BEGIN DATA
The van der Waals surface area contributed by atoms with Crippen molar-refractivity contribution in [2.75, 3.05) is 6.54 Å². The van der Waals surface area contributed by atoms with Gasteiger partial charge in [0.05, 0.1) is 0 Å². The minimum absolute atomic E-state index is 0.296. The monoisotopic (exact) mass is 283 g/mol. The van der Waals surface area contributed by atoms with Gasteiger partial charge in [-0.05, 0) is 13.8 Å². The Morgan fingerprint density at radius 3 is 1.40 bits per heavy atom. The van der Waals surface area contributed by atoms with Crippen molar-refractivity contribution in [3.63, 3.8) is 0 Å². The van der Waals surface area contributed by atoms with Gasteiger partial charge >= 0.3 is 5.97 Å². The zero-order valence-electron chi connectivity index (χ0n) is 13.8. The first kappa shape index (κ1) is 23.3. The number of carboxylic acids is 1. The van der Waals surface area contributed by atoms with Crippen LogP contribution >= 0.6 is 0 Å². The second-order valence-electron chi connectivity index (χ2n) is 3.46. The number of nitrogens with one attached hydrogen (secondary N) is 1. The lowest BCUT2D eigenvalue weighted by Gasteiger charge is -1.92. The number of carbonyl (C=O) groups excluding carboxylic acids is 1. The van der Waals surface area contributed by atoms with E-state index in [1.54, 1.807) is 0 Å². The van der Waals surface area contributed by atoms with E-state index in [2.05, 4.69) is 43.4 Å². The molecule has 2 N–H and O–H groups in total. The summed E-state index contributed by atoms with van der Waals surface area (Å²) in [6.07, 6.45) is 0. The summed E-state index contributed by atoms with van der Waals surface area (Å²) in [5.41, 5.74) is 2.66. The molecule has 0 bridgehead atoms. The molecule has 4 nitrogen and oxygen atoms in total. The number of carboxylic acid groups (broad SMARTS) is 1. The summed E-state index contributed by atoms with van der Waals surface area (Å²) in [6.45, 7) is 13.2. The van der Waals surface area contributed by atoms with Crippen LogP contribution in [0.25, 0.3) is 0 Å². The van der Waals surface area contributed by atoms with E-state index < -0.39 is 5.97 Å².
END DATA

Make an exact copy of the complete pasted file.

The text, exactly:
The van der Waals surface area contributed by atoms with Crippen molar-refractivity contribution in [2.75, 3.05) is 6.54 Å². The van der Waals surface area contributed by atoms with Gasteiger partial charge in [0.05, 0.1) is 0 Å². The minimum absolute atomic E-state index is 0.296. The monoisotopic (exact) mass is 283 g/mol. The van der Waals surface area contributed by atoms with Gasteiger partial charge in [-0.05, 0) is 13.8 Å². The Morgan fingerprint density at radius 3 is 1.40 bits per heavy atom. The van der Waals surface area contributed by atoms with Crippen molar-refractivity contribution in [3.63, 3.8) is 0 Å². The van der Waals surface area contributed by atoms with Gasteiger partial charge >= 0.3 is 5.97 Å². The zero-order valence-electron chi connectivity index (χ0n) is 13.8. The first kappa shape index (κ1) is 23.3. The number of carboxylic acids is 1. The van der Waals surface area contributed by atoms with Crippen LogP contribution >= 0.6 is 0 Å². The second-order valence-electron chi connectivity index (χ2n) is 3.46. The number of nitrogens with one attached hydrogen (secondary N) is 1. The lowest BCUT2D eigenvalue weighted by Gasteiger charge is -1.92. The number of carbonyl (C=O) groups excluding carboxylic acids is 1. The van der Waals surface area contributed by atoms with E-state index in [1.54, 1.807) is 0 Å². The van der Waals surface area contributed by atoms with E-state index in [2.05, 4.69) is 43.4 Å². The molecule has 2 N–H and O–H groups in total. The summed E-state index contributed by atoms with van der Waals surface area (Å²) in [6.07, 6.45) is 0. The summed E-state index contributed by atoms with van der Waals surface area (Å²) in [5.41, 5.74) is 2.66. The molecule has 0 bridgehead atoms. The molecule has 4 nitrogen and oxygen atoms in total. The number of carboxylic acid groups (broad SMARTS) is 1. The summed E-state index contributed by atoms with van der Waals surface area (Å²) in [6.45, 7) is 13.2. The van der Waals surface area contributed by atoms with Crippen LogP contribution in [0.25, 0.3) is 0 Å². The van der Waals surface area contributed by atoms with E-state index < -0.39 is 5.97 Å².